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ISSN: 2376-0419
Journal of Pharmaceutical Care & Health Systems
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Shifting the Paradigm for Interprofessional Healthcare Education: Linking Academia and Health Care Systems

Carolyn Ma*
Department of Pharmacy Practice, University of Hawaii at Hilo Daniel K. Inouye College of Pharmacy, Hilo, Hawaii 96720, USA
Corresponding Author : Carolyn Ma
PharmD, BCOP, Associate Professor and Chair Department of Pharmacy Practice Daniel K. Inouye College of Pharmacy 677 Ala Moana Blvd.
Suite 1025 Honolulu, HI 96813, USA
Tel: 1-808-497-4712
Fax: 1-808-587-2699
E-mail: [email protected]
Received December 02, 2014; Accepted December 19, 2014; Published December 27, 2014
Citation: Carolyn Ma (2014) Shifting the Paradigm for Interprofessional Healthcare Education: Linking Academia and Health Care Systems. J Pharma Care Health Sys 1:125. doi:10.4172/2376-0419.1000125
Copyright: © 2014 Carolyn Ma. This is an open-access article distributed under the terms of the Creative Commons Attribution License, which permits unrestricted use, distribution, and reproduction in any medium, provided the original author and source are credited.

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Abstract

Changes in practice and the health care delivery system must be linked to health care education reform. Stimulated by the 2013 Affordable Care Act, the Josiah Macy, Jr. Foundation, published their conference recommendations to support the fact that rapid health care delivery redesign is not matching the pace of health professional education reform. Interprofessional education (IPE) is defined as a planned experience for learners for more than one discipline that includes direct instruction (eg. didactics, seminars, workshops) and/or a clinical experience in interprofessional care. IPE is a necessary step for health care professional students to prepare to practice in an Interprofesssional Collaborative Practice (IPCP) model. The 2011 IPCP expert panel report recommends that IPE training should occur in four core competencies that include 1) values and ethics; 2) roles/responsibilities; 3) interprofessional communication and 4) teams and teamwork. Two additional domains include patient/client/family/communitycentered care and interprofessional conflict resolution, a subset of interprofessional communication. This paper offers commentary/perspective on major challenges in IPE that include uniformity of health care professions in their accreditation standards, challenges posed by the diversity of student health professional training, and the need for faculty development in program implementation. Although there are examples of mature and well-defined IPE programs across the country, the University of Hawaii’s early experience most likely reflects the status of most programs across the country. Description of an interprofessional work group tasked with developing a strategic plan and an early pilot project that includes key challenges of distance and geography are superficially described. A partnership between academia, two large health systems and the largest Blue Cross/Blue Shield in Hawai’i provide opportunity for collaboration and linking health care reform synchronously with education advances in IPE.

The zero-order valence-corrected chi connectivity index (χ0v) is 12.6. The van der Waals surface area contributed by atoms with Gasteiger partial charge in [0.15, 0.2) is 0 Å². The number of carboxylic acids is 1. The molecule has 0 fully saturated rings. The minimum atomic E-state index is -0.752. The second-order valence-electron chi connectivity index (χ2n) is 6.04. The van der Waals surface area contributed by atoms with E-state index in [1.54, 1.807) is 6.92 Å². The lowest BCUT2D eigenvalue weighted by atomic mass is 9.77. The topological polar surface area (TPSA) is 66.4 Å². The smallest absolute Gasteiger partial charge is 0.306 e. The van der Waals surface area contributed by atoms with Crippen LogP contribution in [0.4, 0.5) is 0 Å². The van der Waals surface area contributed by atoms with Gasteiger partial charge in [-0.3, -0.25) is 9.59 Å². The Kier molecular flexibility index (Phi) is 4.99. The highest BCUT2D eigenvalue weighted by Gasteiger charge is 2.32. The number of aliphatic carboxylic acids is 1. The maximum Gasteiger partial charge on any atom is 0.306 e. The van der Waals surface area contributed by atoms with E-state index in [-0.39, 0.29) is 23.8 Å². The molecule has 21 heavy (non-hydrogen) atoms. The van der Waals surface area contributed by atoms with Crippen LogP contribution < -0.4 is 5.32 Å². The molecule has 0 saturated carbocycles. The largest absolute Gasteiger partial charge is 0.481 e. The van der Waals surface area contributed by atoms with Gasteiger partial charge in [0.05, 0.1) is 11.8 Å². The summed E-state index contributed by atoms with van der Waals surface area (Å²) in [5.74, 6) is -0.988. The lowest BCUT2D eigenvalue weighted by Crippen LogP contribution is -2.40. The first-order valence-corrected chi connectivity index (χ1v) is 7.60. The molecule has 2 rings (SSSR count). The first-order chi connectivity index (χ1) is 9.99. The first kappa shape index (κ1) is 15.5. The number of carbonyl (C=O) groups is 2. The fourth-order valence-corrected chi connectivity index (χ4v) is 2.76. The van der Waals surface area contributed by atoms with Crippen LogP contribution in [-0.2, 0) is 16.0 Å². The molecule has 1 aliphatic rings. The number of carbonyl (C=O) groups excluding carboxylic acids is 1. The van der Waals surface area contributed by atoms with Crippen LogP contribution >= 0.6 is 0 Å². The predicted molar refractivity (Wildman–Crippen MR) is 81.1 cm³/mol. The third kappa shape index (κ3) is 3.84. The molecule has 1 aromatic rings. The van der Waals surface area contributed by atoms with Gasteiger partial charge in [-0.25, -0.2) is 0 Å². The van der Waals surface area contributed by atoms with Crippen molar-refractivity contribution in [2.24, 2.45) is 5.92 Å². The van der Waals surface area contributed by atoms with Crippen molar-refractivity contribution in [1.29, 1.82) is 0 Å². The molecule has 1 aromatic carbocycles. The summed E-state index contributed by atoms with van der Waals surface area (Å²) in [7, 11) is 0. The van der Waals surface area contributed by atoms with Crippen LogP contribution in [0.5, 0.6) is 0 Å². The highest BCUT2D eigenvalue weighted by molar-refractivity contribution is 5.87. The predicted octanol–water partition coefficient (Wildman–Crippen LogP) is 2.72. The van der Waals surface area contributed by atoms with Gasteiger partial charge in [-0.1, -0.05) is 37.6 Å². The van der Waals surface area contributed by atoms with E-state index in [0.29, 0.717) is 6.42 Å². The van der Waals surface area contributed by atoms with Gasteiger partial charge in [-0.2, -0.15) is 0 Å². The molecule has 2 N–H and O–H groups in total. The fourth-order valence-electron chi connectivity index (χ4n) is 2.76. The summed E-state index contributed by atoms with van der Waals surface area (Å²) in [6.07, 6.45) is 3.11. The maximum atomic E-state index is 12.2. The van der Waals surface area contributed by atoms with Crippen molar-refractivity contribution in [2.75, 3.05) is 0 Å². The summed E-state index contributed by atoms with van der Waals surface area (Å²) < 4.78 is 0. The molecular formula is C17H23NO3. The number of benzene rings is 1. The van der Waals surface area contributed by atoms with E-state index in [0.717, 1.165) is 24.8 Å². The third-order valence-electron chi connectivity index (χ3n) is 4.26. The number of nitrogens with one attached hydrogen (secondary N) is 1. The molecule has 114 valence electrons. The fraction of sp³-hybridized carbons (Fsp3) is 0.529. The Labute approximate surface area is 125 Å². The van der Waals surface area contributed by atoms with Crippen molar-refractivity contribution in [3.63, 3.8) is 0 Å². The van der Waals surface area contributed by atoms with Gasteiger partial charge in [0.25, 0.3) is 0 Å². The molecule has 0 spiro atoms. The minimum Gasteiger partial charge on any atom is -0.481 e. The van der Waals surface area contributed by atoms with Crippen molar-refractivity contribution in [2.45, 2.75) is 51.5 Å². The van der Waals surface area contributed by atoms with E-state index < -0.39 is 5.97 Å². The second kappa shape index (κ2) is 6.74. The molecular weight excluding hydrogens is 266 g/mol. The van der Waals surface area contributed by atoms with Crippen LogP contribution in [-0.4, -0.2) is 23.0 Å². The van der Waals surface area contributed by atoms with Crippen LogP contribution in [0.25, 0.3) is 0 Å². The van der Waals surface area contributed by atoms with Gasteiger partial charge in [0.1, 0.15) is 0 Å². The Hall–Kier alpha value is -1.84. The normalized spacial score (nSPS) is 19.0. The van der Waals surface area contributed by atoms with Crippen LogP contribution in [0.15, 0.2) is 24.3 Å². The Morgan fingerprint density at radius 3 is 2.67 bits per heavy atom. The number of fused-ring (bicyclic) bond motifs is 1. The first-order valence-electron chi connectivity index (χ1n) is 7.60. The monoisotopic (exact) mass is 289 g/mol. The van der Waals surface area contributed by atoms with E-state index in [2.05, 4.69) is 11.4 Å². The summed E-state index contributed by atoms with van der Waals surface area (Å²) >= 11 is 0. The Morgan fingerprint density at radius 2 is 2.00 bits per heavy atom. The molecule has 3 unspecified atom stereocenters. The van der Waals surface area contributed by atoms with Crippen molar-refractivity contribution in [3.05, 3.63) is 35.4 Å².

Keywords
Interprofessional education; Interprofessional collaborative practice; Core competencies; Interprofessional communication; Teams
Introduction
The Commonwealth Fund Commission rates the U.S. health care system recent Scorecard a score of 66% out of 100% for top performers [1]. Efforts to redesign health care delivery needs to be team-based and responsive to individual, family and community needs. According to the Institute for Health Care Improvement (IHI), the factors that contribute to the Triple Aim of improving care, health and cost are dependent factors, change in one component may affect the other two either negatively or positively. Efforts to improve care in a certain disease state may drive up cost due to personnel or technology costs but may concurrently improve outcomes [2]. In order for the U.S. to be successful in achieving a balanced Triple Aim, certain obstacles need to be addressed such as healthcare’s supply-demand driven model, the balance of new technologies that may impact positive impact outcomes but drive up costs and decreasing physician-centric care [2].
Since 1972, the Institute of Medicine’s (IOM) has encouraged the “importance of recognition of an obligation to engage in interdisciplinary education [3]. Their latest report in 2008 states that “health professionals should be educated to deliver patient-centered care as members of an interdisciplinary team and that patients received safer, higher quality care in teams that communicate productively and understand each other’s roles and ensure that care is continuous and reliable [4].
Changes in practice and the health care delivery system must be linked to health care education reform. Stimulated by the 2013 Affordable Care Act, the Josiah Macy, Jr. Foundation, published their conference recommendations to support the fact that rapid health care delivery redesign is not matching the pace of health professional education reform [5,6]. The Foundation lists five areas to address that include 1) engaging patients and others in the community to link efforts of IPE and collaborative practice (CP); 2) accelerate the design, implementation and evaluation of innovative linkage models; 3) reform education and career development of health care professionals; 4) revise professional regulatory standards and practice to promote IPE and CP; and 5) realign existing resources to establish and sustain efforts [5,6].